Amid pandemic, many college students dropped out to travel, save money, pursue other career options

Amid pandemic, many college students dropped out to travel, save money, pursue other career options

Some have no plans to return to the classroom post-COVID

By JOHN LEAHY | UConn Journalism
Jan­u­ary 18, 2022

GLASTONBURY — Col­in O’Doherty woke up one morn­ing and had an idea.

It was June 2020, and the 19-year-old col­lege stu­dent had been con­flict­ed for months. His school, the Uni­ver­si­ty of Ver­mont, had announced that it would con­duct all class­es for the Fall 2020 semes­ter online with­out a decrease in tuition. O’Doherty, a life­long res­i­dent of Glas­ton­bury, wasn’t sure if it was worth it. So, he packed his bags.

I’d already expe­ri­enced online school and I knew the dif­fi­cul­ties of that sit­u­a­tion. To me, it made more sense to take a year off and explore.”

O’Doherty hit the road, tak­ing extend­ed stays in both Col­orado and Hawaii over the course of the next year. He trav­eled with his col­lege room­mates, who also took a year off from school.

In the wake of the COVID-19 pan­dem­ic, 16 mil­lion col­lege stu­dents can­celed their plans to attend school in 2020, accord­ing to an August 2020 House­hold Pulse Sur­vey from the U.S. Cen­sus Bureau.

In the fall of 2021, under­grad­u­ate enroll­ment dropped by anoth­er 3.2% across the coun­try, accord­ing to data from the Nation­al Stu­dent Clear­ing­house Research Cen­ter (NSCRC). Stu­dents left col­lege to trav­el, pur­sue oth­er career options, or save mon­ey. It’s unclear whether they will return to the classroom.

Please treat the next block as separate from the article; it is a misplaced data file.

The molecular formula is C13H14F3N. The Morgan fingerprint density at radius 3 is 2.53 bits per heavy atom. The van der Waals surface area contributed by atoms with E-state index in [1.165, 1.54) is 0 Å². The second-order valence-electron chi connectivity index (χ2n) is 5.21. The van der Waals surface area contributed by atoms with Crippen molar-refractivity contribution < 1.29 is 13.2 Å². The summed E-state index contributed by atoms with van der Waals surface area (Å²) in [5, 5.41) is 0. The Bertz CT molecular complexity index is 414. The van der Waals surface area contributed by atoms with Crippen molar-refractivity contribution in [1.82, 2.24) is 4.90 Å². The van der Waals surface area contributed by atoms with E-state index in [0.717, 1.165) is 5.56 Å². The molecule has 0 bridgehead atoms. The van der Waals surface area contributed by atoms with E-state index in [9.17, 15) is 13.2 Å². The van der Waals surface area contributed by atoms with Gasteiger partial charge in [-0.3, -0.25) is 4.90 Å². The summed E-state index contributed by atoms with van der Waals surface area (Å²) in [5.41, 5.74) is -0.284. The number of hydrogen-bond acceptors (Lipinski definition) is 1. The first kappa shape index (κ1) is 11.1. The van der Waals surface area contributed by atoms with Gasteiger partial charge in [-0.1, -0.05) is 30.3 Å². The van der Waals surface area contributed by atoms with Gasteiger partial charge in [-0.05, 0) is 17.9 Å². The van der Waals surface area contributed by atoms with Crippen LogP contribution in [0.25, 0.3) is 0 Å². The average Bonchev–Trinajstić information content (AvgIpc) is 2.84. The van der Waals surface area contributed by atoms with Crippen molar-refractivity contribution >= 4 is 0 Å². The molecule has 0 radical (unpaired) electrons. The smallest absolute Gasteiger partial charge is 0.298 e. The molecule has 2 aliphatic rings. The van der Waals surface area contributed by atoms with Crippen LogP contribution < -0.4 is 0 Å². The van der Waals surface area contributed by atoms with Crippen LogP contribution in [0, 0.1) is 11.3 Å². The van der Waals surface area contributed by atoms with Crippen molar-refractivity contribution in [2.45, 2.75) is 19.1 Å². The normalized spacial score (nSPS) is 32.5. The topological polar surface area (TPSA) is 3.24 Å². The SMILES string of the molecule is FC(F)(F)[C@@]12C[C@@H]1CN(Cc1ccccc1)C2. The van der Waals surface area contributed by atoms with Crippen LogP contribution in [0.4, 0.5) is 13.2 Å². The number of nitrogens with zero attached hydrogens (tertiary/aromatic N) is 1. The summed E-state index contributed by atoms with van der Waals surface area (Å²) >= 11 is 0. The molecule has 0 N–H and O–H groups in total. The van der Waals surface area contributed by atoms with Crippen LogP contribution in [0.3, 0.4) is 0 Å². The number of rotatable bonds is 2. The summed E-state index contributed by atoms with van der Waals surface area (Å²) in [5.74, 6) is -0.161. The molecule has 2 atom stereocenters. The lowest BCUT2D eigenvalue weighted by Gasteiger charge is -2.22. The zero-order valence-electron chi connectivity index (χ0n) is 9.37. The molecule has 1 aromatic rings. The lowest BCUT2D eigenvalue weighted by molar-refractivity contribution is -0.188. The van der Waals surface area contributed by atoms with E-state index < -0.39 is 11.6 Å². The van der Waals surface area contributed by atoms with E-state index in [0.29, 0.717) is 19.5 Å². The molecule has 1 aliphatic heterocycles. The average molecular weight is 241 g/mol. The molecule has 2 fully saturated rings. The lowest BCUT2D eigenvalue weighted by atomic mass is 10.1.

In addi­tion to plum­met­ing enroll­ment, 49% of cur­rent col­lege stu­dents believe it is like­ly that COVID-19 will neg­a­tive­ly impact their abil­i­ty to obtain a degree, accord­ing to a Gallup poll from Decem­ber 2020.

Accord­ing to the NSCRC, less than 20% of col­lege dropouts ever return to school.

These trends reflect a grow­ing rejec­tion of high­er edu­ca­tion in Amer­i­ca. Only half of Amer­i­cans now con­sid­er col­lege to be “very impor­tant,” accord­ing to a Gallup poll from Decem­ber 2019, com­pared to 70% of Amer­i­cans in 2013. The great­est drop was among adults aged 18 to 29, at 33 per­cent­age points.

Not plan­ning to return

For O’Doherty, the deci­sion to take time off from school was easy and he’s not plan­ning to return to col­lege. He and his friends at the Uni­ver­si­ty of Ver­mont all agreed to for­go their edu­ca­tion for the 2020 school year, and they moved from New Eng­land to new homes in Auro­ra, Col­orado and Waiki­ki, Hawaii.

We knew going in that things weren’t going to be nor­mal, and we fig­ured, let’s do some­thing for us,” O’Doherty said in a joint phone inter­view with his room­mate, Jake Nicholson.

The pan­dem­ic is the biggest fac­tor dri­ving the mass exo­dus of stu­dents. Around 7.5 mil­lion stu­dents cit­ed COVID-19 as the main rea­son they were leav­ing school, accord­ing to Pulse Sur­vey data. O’Doherty said that he’d still be in school if not for the virus.

With­out a doubt, I would’ve stayed for four years [if not for the pan­dem­ic]. I was in school, and there would’ve been noth­ing to take me out of that,” he said.

Experts agree that the pan­dem­ic is behind increased dropout rates. Alex­is John­son, a col­lege admis­sions expert and coach who works with stu­dents through Access 2 Admis­sion, said many of her stu­dents left col­lege after reflect­ing dur­ing the ear­ly stages of the pandemic.

Some stu­dents have just come to the con­clu­sion that school is not for them and they want to pur­sue anoth­er path. COVID has giv­en them the oppor­tu­ni­ty to do that,” John­son said in a phone interview.

O’Doherty also cit­ed the price of edu­ca­tion in his deci­sion. For a non-res­i­dent, the Uni­ver­si­ty of Ver­mont costs over $61,000 per year, accord­ing to the university’s web­site. O’Doherty did not feel that the qual­i­ty of edu­ca­tion was worth the price.

Nichol­son, a 20-year-old from Sun­der­land, Ver­mont, trav­eled with O’Doherty instead of attend­ing his sopho­more year at UVM. The Ver­mont native was con­cerned about mon­ey as well, but also said he did not learn as much as he want­ed in his first year of college.